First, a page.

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Wahoo TICKR Heart Rate Monitor



Excellent heart rate monitor strap with good connectivity and useful status LEDs
Connectivity is good
Design less prone to sweat damage
LEDs a useful visual indicator

At every product is thoroughly tested for as long as it takes to get a proper insight into how well it works. Our reviewers are experienced cyclists that we trust to be objective. While we strive to ensure that opinions expressed are backed up by facts, reviews are by their nature an informed opinion, not a definitive verdict. We don't intentionally try to break anything (except locks) but we do try to look for weak points in any design. The overall score is not just an average of the other scores: it reflects both a product's function and value – with value determined by how a product compares with items of similar spec, quality, and price.

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Wahoo's TICKR heart rate monitor (HRM) is a well-designed chest strap that you can connect to up to three Bluetooth devices at once. The dual-band connectivity is stable and the LED status lights are useful to check everything is working as it should.

There's not a lot to an HRM strap really: click it round your chest and it should read your heart rate and transmit that data to whatever device you're using for recording it. You can have a basic one from Amazon for two-thirds the price of the TICKR, so is there any reason to spend the extra for this one? Well, yes actually. It's a nicely thought out bit of kit.

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First off, the design is good. Most HRM chest straps have two sensor pads on a strap and you press the electronic pod onto the front using two poppers. The TICKR is similar, but instead of clipping the pod on the front of the strap it acts as the bridge between the two ends.

2020 Wahoo TICKR HRM strap - off strap.jpg

This works well for two reasons. Firstly it means you have to unclip one side of the pod when you take it off, so you're more likely to remember to move it from the strap entirely. Sweat getting into the pod connections and rusting them out is a major cause of failure for HRM straps, so if you separate the bits they're more likely to dry out and you'll extend the strap's life.

Secondly, it means that the pod can be thinner. The thick bit of the pod that contains the battery sits between the straps rather than on top of it, so the strap doesn't protrude as far. It's not a big difference, but it is a bit neater.

2020 Wahoo TICKR HRM strap - strap detail.jpg

The strap was long enough for my bigger-than-the-average-cyclist 108cm (42.5in) chest, but if you're bigger than about 117cm (46in) around the chest you'll probably find it a bit tight.

The TICKR has two status LEDs on the top. The red one flashes in time with your heart rate, so you can see if it's picking up your heart activity, or if you've unwittingly died. The blue one shows you the connection status: slow blink when it's searching for a connection, quick when it's connecting and even quicker when it's done. The lights are also useful for troubleshooting: if they don't come on when you click the strap in then it's probably time for a new battery; if they do but you're not seeing your heart rate on your app then it's a connection issue somewhere. The LEDs turn off after 30 seconds to preserve battery life.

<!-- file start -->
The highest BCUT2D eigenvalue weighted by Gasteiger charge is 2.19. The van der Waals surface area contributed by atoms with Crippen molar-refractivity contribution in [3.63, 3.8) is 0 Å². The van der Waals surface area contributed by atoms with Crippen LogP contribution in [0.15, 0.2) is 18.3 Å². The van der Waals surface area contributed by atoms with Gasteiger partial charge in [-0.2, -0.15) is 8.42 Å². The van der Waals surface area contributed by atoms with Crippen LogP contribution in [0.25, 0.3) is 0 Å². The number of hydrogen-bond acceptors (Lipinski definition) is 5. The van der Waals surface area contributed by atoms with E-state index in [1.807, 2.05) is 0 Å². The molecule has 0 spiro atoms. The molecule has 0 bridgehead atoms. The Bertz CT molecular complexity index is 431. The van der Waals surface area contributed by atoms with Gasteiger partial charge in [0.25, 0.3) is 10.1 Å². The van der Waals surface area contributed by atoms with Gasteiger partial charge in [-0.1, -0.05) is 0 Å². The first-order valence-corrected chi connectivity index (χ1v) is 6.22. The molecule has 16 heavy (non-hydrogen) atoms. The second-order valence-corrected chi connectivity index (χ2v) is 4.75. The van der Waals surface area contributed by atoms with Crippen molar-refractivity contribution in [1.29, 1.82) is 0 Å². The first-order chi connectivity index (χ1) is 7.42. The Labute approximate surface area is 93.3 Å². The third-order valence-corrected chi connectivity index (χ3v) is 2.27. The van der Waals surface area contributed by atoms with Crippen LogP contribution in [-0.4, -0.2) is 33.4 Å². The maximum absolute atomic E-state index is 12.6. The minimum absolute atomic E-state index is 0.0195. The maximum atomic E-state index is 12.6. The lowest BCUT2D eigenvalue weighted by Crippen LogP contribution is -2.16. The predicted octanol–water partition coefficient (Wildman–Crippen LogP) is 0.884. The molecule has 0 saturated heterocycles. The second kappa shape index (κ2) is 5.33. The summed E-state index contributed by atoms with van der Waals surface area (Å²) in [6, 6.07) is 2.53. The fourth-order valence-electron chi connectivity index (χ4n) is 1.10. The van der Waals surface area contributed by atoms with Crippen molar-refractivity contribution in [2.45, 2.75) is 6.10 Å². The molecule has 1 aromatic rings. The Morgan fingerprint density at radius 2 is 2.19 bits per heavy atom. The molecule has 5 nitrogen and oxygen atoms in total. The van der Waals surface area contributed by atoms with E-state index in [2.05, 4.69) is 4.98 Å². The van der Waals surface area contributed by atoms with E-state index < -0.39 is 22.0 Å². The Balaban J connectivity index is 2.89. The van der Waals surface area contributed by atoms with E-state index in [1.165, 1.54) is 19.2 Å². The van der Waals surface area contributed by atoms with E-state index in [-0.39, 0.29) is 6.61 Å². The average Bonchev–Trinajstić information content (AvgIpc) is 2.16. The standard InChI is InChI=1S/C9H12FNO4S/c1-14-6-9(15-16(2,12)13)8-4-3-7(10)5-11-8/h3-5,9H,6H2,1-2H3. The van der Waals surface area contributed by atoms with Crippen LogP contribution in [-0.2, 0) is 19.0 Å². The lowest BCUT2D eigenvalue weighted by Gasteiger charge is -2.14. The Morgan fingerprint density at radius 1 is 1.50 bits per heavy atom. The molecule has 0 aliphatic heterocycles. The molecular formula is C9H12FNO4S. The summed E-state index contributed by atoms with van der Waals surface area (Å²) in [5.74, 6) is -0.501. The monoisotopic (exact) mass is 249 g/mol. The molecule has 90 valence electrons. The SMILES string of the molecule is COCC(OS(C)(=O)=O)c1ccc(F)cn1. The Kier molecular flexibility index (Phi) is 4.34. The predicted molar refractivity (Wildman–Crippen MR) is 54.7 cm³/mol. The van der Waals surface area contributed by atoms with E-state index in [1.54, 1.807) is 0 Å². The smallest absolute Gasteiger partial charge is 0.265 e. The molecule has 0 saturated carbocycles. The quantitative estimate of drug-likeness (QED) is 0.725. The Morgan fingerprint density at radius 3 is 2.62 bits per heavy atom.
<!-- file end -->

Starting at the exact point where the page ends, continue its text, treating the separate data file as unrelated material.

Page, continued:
2020 Wahoo TICKR HRM strap - LEDs.jpg

Bluetooth and ANT+ protocols are both supported, and the TICKR can cope with up to three simultaneous Bluetooth connections if you want it to. I found it easy enough to connect to my phone (I tried a Google Pixel 2 and Huawei P30 Pro) using the Wahoo app, and doing so allows you to update the firmware too if there are newer versions. Connecting it to the computer for Zwifting and a Garmin Edge 520 and Sigma ROX12.0 for outdoor riding was simple enough, with stable connections throughout.

A strap like this, which is measuring the electrical activity of your heart, is still the most accurate way of getting heart rate data easily, and is much less prone to error than an optical sensor as used in most smart watches. I've found the TICKR's output to be stable and believable throughout.

> Buyer’s Guide: 10 of the best heart rate monitors for cycling

The 2032 coin cell in the strap is good for 500 hours according to Wahoo; I haven't had 500 hours of use out of it yet but it's still going strong. Replacing the battery is a simple job requiring no tools other than a coin.

2020 Wahoo TICKR HRM strap - back.jpg

For £40 this is a really good heart rate strap with some useful features you don't get elsewhere. It's not really fair to compare it to a bargain basement Amazon strap: instead, let's point out that it's £20 less than Garmin's equivalent strap at full retail, and half the price of Polar's H10 strap. It's good value for money given that nearly all of the branded straps out there are more expensive, and recommended if you're looking to replace an old strap or get more into data gathering when you're training.


Excellent heart rate monitor strap with good connectivity and useful status LEDs test report

Make and model: Wahoo TICKR HRM strap

Size tested: n/a

Tell us what the product is for and who it's aimed at. What do the manufacturers say about it? How does that compare to your own feelings about it?

Wahoo says: 'Connect. Track. Share. The TICKR heart rate monitor accurately tracks your heart rate and calorie burn during any activity or workout. Its new design makes it the lightest and slimmest heart rate monitor on the market! Equipped with Bluetooth and ANT+ technology, TICKR offers an easy and reliable way to connect heart rate to your favorite training apps and fitness devices, and now supports up to three simultaneous Bluetooth connections. The new integrated heart rate sensor and strap design provide a more secure connection and fit, so your training can be optimized, measured, and shared.'